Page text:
Andrew Root, in The Relational Pastor, says it well: “Loneliness reveals personhood because loneliness is the confession of lost relationship; it is clutching to find your personhood… the feeling of loneliness is the closest experience that we have to death. It is to be dead to all others; it is to be alone” (61). That’s heavy, especially for an opener to a blog post. But Root presses on: “there is no humanity without relationship.”
He illustrates this by comparing an individual and functional model: boss, consumer, professor, voter — these are known for what they do and not for who they are to someone else. Personhood is typified in husband, wife, brother, sister, father, mother — that is, the husband husbands, the wife wifes, the brother brothers, the sister sisters, the father fathers, and the mother mothers. There are functions but the functions are only done to foster the relationship. When the functions dominate personhood diminishes.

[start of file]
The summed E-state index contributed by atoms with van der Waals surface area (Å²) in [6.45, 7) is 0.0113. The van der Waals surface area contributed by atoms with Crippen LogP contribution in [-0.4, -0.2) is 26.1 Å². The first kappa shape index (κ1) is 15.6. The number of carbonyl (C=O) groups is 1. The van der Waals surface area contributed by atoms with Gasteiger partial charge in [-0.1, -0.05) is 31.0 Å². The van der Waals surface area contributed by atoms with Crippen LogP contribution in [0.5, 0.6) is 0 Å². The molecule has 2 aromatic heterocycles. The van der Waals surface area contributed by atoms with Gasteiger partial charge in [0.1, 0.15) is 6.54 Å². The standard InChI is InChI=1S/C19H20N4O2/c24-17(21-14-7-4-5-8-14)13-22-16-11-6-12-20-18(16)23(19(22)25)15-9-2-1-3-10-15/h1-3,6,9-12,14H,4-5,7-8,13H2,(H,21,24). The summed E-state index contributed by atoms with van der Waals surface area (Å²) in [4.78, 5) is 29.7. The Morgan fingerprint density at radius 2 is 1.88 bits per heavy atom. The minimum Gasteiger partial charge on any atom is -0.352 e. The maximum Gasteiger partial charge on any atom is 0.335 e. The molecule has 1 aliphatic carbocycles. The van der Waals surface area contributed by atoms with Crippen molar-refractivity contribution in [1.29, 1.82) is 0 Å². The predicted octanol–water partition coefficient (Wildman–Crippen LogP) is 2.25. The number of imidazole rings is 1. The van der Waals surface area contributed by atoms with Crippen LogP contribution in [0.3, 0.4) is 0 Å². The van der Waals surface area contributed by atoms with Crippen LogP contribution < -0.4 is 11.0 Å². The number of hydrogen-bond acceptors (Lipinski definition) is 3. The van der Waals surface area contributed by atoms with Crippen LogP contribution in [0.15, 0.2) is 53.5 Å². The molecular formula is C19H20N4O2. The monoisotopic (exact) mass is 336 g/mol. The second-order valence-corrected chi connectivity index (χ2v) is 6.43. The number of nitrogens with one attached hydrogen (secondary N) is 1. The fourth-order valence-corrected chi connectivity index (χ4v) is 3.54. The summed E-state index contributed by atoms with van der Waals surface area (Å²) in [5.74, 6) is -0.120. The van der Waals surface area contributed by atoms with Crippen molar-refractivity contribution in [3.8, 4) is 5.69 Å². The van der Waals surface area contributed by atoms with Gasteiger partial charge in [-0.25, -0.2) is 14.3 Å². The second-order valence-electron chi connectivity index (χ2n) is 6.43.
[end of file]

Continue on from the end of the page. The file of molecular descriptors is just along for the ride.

What do you think of Root’s definition of pastoring in the mode of personhood below?
Personhood is a gift: you become a father or a mother or sister or brother or daughter or son not by choice but by existence and gift. You are called to share life with one another, and the sharing of the life is personhood. To live with in order to perform a function turns us into individuals. Friendship is the same kind of sharing of life — so this is not for married and parents but for singles and all of us. At its core, we are our relationships. Our relationships define our personhoods.
Personhood has no end other than presence.
Root says “friendship evangelism” needs to be seen for what it does: it “violates the personal” (66). It doesn’t love the person; it loves the idea; it is not friendship with the person but friendship with a hope for what an exchange might entail — conversion.
Now for pastoring: pastors can be defined by their functions — preaching, administrating, distributing sacraments, leading, guiding, declaring, telling, commanding.
Here’s what pastoring in the mode of personhood his about: “A person is a pastor because she or he is called by the Spirit to open her or his own spirit to the spirit of the flock…. What pastors do is pastor, and pastoring is the brave action of leading by opening your person to the person of the others so that together we might share in the life of God” (68).